Suppose that John Taylor is right: that prudent macroeconomic policy would have had the Federal Reserve begin to raise interest rates not in the middle of 2004 but in the middle of 2003, and raise them back to boom-time levels not in two years but in one year, like so:
What would have been the direct effect of such an alternative short-term interest rate path on housing prices?
Well, in 2006 interest rates in the counterfactual would have averaged 1/2 of a percentage point more than they did in reality; in 2005 interest rates would have averaged 3 percentage points more than they did in reality; and in 2004 interest rates would have averaged 2 1/2 percentage points more than they did in reality. If you had bought a house at the start of 2004 planning to sell it sometime in 2007, your carrying costs as of 2007 would have been 6% higher in the counterfactual than they were in reality--you would have been able to pay 6% more for the house at the start of 2004 and still make the same profit as in the counterfactual world in which interest-rate policy was much more aggressive. If you had expected the Federal Reserve to raise interest rates faster, then your estimate of the warranted price of housing at the start of 2004 would have been lower--a Case-Shiller index of 150, say, rather than 160.
Maybe a Federal Reserve that trumpeted at the end of 2003 that it was about to raise interest rates far and fast and thus pushed the Case-Shiller index down from 160 to 150 would have then and there stopped the housing bubble in its tracks.
I don't think so.
But the Economist does:
Economics focus: THE desire to rescue a damaged reputation is a powerful motivator. That is one conclusion to draw from a new 48-page paper written for the Brookings Institution by Alan Greenspan.... The crisis, he argues, stemmed from a “classic euphoric bubble” whose roots lay in the sharp global decline in nominal and real long-term interest rates in the early part of the 2000s.... Thanks to this euphoria, banks misread the risks embedded in complex new financial instruments. Mr Greenspan reckons the best remedy is to improve the system’s capacity to absorb losses by raising banks’ capital and liquidity ratios and increasing collateral requirements for traded financial products.... But the biggest gap between Mr Greenspan and conventional wisdom lies in the role of monetary policy in causing the crisis. In Mr Greenspan’s telling, central banks were innocent and impotent bystanders... deny that monetary policy in the early 2000s was excessively loose by traditional central-bank rules of thumb... there is no evidence that low short-term rates drove house prices upward... the global nature of the house-price boom as proof that monetary policy was not to blame... the looseness of monetary policy in different countries was not correlated with changes in house prices....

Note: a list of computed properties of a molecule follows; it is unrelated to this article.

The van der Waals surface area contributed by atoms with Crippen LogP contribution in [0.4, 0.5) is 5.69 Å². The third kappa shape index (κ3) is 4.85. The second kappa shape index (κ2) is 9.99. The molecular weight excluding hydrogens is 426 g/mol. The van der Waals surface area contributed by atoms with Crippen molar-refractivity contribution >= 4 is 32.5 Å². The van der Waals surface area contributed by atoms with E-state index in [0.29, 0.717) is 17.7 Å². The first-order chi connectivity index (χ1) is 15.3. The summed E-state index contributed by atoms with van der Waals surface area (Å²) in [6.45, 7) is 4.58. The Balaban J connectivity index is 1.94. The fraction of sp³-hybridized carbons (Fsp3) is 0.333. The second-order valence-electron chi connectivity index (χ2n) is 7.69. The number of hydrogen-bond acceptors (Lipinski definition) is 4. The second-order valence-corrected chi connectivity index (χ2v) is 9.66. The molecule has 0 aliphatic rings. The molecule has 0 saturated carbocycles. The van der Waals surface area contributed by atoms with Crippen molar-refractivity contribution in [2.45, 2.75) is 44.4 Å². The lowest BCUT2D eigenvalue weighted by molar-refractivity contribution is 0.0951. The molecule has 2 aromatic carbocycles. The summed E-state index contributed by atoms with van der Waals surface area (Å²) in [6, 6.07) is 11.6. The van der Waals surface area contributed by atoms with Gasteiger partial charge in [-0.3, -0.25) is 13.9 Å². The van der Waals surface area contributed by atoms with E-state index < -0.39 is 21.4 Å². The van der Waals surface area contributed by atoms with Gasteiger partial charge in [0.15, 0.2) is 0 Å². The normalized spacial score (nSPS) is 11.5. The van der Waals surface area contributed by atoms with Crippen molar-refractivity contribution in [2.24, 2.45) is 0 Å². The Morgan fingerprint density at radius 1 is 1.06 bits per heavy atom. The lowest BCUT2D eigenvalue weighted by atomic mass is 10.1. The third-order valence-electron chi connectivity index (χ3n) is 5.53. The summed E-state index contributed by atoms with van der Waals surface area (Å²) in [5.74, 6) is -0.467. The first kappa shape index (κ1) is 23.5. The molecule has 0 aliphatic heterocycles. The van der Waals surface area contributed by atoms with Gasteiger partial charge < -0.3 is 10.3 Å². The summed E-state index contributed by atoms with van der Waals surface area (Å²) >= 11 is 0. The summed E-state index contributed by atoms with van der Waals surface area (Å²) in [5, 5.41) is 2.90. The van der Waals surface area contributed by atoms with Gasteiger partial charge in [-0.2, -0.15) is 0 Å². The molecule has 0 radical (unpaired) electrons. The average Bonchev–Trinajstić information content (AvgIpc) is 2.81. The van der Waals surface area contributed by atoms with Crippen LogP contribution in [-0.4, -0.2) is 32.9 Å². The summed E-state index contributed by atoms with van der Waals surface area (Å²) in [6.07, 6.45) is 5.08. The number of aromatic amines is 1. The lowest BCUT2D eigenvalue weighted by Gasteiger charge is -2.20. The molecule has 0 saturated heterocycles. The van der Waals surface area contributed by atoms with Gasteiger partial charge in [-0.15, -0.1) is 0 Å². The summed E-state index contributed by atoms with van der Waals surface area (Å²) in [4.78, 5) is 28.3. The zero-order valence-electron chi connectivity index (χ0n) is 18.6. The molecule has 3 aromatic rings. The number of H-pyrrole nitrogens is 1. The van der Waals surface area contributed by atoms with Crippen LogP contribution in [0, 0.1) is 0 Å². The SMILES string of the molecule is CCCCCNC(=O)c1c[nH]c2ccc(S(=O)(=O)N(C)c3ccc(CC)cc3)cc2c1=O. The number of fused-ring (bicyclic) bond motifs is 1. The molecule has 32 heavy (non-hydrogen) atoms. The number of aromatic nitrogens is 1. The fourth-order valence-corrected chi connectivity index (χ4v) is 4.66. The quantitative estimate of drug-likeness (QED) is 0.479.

Monetary policy may be a blunt tool to deal with asset bubbles. But that does not mean it is irrelevant...
 It would, I think, have been distinctly odd to do so. Unemployment was definitely not at boom-time levels in 2003 and 2004--so returning short-term interest rates to boom-time levels would have been a somewhat strange thing to do: